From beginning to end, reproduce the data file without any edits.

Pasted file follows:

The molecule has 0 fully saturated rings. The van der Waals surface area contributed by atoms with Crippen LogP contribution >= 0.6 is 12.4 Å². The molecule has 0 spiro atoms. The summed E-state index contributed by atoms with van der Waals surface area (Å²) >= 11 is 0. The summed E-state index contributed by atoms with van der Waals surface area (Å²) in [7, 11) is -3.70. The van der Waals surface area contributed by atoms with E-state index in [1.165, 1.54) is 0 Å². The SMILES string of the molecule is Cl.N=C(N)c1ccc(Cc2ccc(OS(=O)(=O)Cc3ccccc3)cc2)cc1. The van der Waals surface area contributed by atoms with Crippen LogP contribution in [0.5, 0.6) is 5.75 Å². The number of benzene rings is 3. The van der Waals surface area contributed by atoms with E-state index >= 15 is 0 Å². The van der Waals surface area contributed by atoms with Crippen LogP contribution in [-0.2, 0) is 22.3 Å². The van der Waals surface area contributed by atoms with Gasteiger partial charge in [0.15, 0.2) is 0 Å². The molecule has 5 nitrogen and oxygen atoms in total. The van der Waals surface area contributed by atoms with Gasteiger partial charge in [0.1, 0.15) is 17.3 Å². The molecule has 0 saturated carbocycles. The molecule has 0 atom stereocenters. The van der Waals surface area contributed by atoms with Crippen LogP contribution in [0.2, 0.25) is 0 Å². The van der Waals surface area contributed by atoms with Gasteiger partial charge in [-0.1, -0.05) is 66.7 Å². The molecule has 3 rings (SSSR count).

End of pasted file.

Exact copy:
The molecule has 0 fully saturated rings. The van der Waals surface area contributed by atoms with Crippen LogP contribution >= 0.6 is 12.4 Å². The molecule has 0 spiro atoms. The summed E-state index contributed by atoms with van der Waals surface area (Å²) >= 11 is 0. The summed E-state index contributed by atoms with van der Waals surface area (Å²) in [7, 11) is -3.70. The van der Waals surface area contributed by atoms with E-state index in [1.165, 1.54) is 0 Å². The SMILES string of the molecule is Cl.N=C(N)c1ccc(Cc2ccc(OS(=O)(=O)Cc3ccccc3)cc2)cc1. The van der Waals surface area contributed by atoms with Crippen LogP contribution in [0.5, 0.6) is 5.75 Å². The number of benzene rings is 3. The van der Waals surface area contributed by atoms with E-state index >= 15 is 0 Å². The van der Waals surface area contributed by atoms with Crippen LogP contribution in [-0.2, 0) is 22.3 Å². The van der Waals surface area contributed by atoms with Gasteiger partial charge in [0.15, 0.2) is 0 Å². The molecule has 5 nitrogen and oxygen atoms in total. The van der Waals surface area contributed by atoms with Gasteiger partial charge in [0.1, 0.15) is 17.3 Å². The molecule has 0 saturated carbocycles. The molecule has 0 atom stereocenters. The van der Waals surface area contributed by atoms with Crippen LogP contribution in [0.2, 0.25) is 0 Å². The van der Waals surface area contributed by atoms with Gasteiger partial charge in [-0.1, -0.05) is 66.7 Å². The molecule has 3 rings (SSSR count).